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Recessions: The Price We Pay To Avoid A Depression

In the century prior to the formation of the Federal Reserve System in 1913, the US economy suffered a depression, or panic, every 15 years or so. These panics had devastating consequences on the economy, and led to the widespread financial demise of banks, farms, families, and everything in between. 

Aside from the Great Depression starting in 1929, the Federal Reserve is credited with keeping recessions from worsening into panics and providing stability to our once fragile economy.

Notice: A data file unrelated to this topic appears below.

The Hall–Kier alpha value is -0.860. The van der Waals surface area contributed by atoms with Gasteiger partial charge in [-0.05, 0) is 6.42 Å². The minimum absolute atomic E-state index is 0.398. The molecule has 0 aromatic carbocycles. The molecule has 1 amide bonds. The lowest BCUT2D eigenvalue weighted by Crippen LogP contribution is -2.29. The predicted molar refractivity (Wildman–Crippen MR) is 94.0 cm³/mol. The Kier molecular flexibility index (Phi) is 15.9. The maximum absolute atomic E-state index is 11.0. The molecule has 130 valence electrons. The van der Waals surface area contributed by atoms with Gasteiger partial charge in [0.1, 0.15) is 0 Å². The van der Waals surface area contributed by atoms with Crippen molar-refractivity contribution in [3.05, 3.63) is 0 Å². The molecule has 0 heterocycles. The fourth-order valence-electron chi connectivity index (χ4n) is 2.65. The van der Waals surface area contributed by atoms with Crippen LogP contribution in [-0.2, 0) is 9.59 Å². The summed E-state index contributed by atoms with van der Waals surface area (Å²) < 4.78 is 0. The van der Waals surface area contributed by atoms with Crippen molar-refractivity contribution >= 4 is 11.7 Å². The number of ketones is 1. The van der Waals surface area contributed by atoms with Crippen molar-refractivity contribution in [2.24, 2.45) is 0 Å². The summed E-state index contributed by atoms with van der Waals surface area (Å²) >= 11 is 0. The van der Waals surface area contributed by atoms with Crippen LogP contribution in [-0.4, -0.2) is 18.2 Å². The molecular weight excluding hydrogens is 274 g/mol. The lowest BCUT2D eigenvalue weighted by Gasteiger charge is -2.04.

While critics might argue that the Federal Reserve's true focus is protecting banks and the bankers who run them, the result has been that enduring a recession every 6 to 10 years has proven less damaging to household wealth than the pre-Fed boom bust cycle. 

Recessions are tough medicine, but historically effective in keeping an economic downturn from turning into a full-blown panic. 

Economists are currently debating whether we are in a recession, or will enter one in 2023 or 2024...whether it will a hard or soft landing, etc. 

Practically speaking, if it walks like a recession and quacks like a recession, it's a recession.